NEWPORT — To the untrained eye, the scene that greeted John Stanford and Mark Munro 30 feet beneath Newport Harbor Saturday, Dec. 6, wouldn’t have looked like much: A massive pile of concretion and timbers covered in algae, seaweed, barnacles and anemones that rose up eight feet off the bottom and faded off into the murky distance. But for the two hardcore wreck divers and maritime historians, the modest scene was pay dirt: They’d found the long-lost Trajan, a 125-foot bark loaded with lime that sank August 17, 1867.
The Trajan, one of thousands of ships that have gone down in Rhode Island waters since the days of the colonists, had been all but forgotten in the 141 years since she was lost. The men’s discovery that chilly December morning was the culmination of years of research, hard work and more than a bit of luck.
“As soon as we hit the bottom I knew we’d found it,” said Mr. Munro, an amateur shipwreck hunter who works as a technician at a nuclear power plant in Connecticut. “Ultimately, it’s a mystery until you find it and when you close the page on that mystery, it’s just a good feeling.”
“It was a thrill, to see it all the way through from nothing to actually seeing her on the bottom,” added Mr. Stanford, a Jamestown resident who’d heard stories of the Trajan for years and had always hoped to find her.
The divers’ discovery of the Trajan revives an important, but often overlooked, part of Rhode Island maritime history. While searches for Revolutionary-era frigates dominate much of the discussion around Narragansett Bay wrecks, the Trajan has more in common with the thousands of other wrecks that dot Rhode Island waters than her more famous counterparts.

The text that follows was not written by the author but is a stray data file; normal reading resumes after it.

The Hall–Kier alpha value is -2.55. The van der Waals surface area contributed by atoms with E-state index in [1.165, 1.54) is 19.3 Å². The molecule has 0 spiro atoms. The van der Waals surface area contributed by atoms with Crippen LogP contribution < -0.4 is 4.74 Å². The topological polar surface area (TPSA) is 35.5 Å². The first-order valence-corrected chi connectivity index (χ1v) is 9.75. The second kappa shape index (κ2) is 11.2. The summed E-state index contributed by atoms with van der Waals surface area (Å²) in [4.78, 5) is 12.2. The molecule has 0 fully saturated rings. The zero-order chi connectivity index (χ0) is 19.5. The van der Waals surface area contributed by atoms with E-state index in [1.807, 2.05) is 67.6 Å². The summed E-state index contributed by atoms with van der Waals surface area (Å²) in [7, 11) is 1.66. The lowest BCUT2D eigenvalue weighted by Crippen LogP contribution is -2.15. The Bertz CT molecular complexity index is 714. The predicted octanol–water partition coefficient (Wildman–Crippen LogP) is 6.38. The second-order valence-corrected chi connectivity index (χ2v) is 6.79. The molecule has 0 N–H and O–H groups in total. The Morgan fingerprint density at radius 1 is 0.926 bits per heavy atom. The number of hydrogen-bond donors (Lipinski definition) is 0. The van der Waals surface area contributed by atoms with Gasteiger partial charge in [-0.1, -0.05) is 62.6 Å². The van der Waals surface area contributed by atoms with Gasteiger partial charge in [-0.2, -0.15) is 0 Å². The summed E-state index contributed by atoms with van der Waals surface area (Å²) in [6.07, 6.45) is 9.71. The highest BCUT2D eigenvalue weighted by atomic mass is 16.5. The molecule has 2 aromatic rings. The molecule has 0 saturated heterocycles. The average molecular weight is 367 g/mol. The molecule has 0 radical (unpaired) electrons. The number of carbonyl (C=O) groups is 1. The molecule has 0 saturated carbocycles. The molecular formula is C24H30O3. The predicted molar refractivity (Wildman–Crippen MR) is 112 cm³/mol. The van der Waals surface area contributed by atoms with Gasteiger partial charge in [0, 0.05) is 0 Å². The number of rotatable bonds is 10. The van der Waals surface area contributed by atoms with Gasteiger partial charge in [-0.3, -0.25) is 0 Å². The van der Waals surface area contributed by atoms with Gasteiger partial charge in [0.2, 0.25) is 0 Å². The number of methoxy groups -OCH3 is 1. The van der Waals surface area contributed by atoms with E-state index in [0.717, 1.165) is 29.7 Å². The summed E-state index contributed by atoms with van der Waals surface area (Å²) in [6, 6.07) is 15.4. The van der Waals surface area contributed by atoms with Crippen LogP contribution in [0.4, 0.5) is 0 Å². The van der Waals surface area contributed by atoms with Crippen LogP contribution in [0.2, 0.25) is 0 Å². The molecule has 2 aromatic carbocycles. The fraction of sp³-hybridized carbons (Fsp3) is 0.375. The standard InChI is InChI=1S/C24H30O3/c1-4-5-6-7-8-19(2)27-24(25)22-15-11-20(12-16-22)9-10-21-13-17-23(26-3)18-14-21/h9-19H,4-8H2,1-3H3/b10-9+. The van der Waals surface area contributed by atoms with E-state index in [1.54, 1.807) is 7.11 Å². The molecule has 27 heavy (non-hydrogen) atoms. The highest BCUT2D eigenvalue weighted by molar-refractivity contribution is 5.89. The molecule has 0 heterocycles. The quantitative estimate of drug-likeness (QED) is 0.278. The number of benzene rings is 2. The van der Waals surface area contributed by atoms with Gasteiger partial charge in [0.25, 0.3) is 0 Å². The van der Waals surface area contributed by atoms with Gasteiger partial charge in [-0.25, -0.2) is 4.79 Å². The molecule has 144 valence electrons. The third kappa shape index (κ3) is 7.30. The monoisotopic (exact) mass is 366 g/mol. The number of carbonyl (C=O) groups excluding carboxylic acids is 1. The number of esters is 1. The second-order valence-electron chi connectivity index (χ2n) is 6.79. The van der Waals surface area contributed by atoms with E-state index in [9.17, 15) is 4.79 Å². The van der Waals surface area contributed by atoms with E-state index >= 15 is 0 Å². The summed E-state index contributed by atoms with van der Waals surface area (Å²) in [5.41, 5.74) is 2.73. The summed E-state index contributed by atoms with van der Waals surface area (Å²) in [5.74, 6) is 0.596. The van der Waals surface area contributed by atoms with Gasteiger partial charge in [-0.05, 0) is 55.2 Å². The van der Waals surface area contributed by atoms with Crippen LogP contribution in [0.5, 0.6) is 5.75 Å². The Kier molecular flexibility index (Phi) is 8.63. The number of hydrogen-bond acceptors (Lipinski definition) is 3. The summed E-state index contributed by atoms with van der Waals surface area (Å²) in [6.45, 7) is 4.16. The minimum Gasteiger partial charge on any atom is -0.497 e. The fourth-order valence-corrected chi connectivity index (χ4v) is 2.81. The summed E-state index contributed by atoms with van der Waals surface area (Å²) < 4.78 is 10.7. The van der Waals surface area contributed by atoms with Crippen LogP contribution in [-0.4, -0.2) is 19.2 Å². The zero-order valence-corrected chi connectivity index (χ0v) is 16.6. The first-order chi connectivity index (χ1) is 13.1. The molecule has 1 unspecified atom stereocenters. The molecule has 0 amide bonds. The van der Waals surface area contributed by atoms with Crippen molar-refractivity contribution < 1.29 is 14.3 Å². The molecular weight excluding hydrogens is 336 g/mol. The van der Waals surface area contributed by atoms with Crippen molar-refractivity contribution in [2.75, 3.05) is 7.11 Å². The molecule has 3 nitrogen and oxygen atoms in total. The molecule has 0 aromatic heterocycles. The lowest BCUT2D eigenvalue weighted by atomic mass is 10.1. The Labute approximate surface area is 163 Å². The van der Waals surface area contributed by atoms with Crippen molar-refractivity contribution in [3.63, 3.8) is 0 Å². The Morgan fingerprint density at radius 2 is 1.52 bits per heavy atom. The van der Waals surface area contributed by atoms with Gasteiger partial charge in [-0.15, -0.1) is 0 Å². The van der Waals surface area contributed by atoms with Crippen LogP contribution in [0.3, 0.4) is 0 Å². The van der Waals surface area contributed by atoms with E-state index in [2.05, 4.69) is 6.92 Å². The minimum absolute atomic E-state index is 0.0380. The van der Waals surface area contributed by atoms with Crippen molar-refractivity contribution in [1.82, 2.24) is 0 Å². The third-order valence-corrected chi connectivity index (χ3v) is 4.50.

Named for the Roman emperor Trajan, she measured 125 feet in length, was nearly 30 feet in the beam and drew 13 feet of water. Built in 1856 in the H. Merrian yard in Rockland, Maine, she was one of many vessels that transported freight up and down the East Coast, Cuba, New Orleans and beyond in the days when maritime freight played a key role in Rhode Island’s economy and that of much of New England.
At the time of her loss, the Trajan was carrying barrels of lime from Rockland to New Orleans. Lime, used extensively in plaster and mortar, is a dangerous cargo. Get it wet, and a chemical reaction could ignite the mineral and spark fire. Water won’t put it out, and so in the days of the Trajan lime captains’ only hope of saving their vessel was to snuff the flames by closing the hatches and killing the oxygen supply.
That’s exactly what happened as Trajan’s cargo began to smolder one stormy day off Newport in 1867. According to an account written in 1871 by Newport writer Thomas Higginson, author of the local history “Oldport Days,” the crew steered the Trajan from off Newport into Newport Harbor after noticing the fire, and fought a valiant but ultimately fruitless battle to save her: “I never saw anything seem so extinguished out of the universe as that great vessel, which had towered so colossal above my little boat; it was impossible to imagine that she was all there yet, beneath the foaming and indifferent waves.”
In the coming years, the vessel’s hulk would be dynamited, partially salvaged and, ultimately, forgotten.
Then John Stanford showed up.
Mr. Stanford, an accountant for General Dynamics, spends most of his free time aboard his 28-foot Nauset Adventurer, searching for and diving on the hundreds of known wrecks that dot Rhode Island and Massachusetts waters.
He grew up in Rhode Island, bought his first boat as a teenager, and over the years has compiled an impressive diving resumé. He’s visited the sunken German submarine U-853 off Block Island, found and recorded shipwrecks modest and proud off Martha’s Vineyard, and has visited Truk Lagoon, a southern Pacific lagoon where dozens of Japanese war vessels were sunk by the United States during World War II.
Over the years, Mr. Stanford has compiled a formidable knowledge of Rhode Island wrecks, and the Trajan has long been one of them.
Mr. Stanford first heard of her in the early 1980s, when he stumbled across an old chart listing the location of wrecks in and around Newport. A small spot on the chart showed a wreck just west of Goat Island, and through research Mr. Stanford eventually determined it was likely the resting spot of the Trajan. Further research showed that though others had searched for her, she had never been found or, more likely, found but never identified.
For years, he and several diving friends searched for the wreck using rudimentary tools — mostly just a depth finder and long hours diving in locations they thought were the ship’s resting place. The result? Nothing.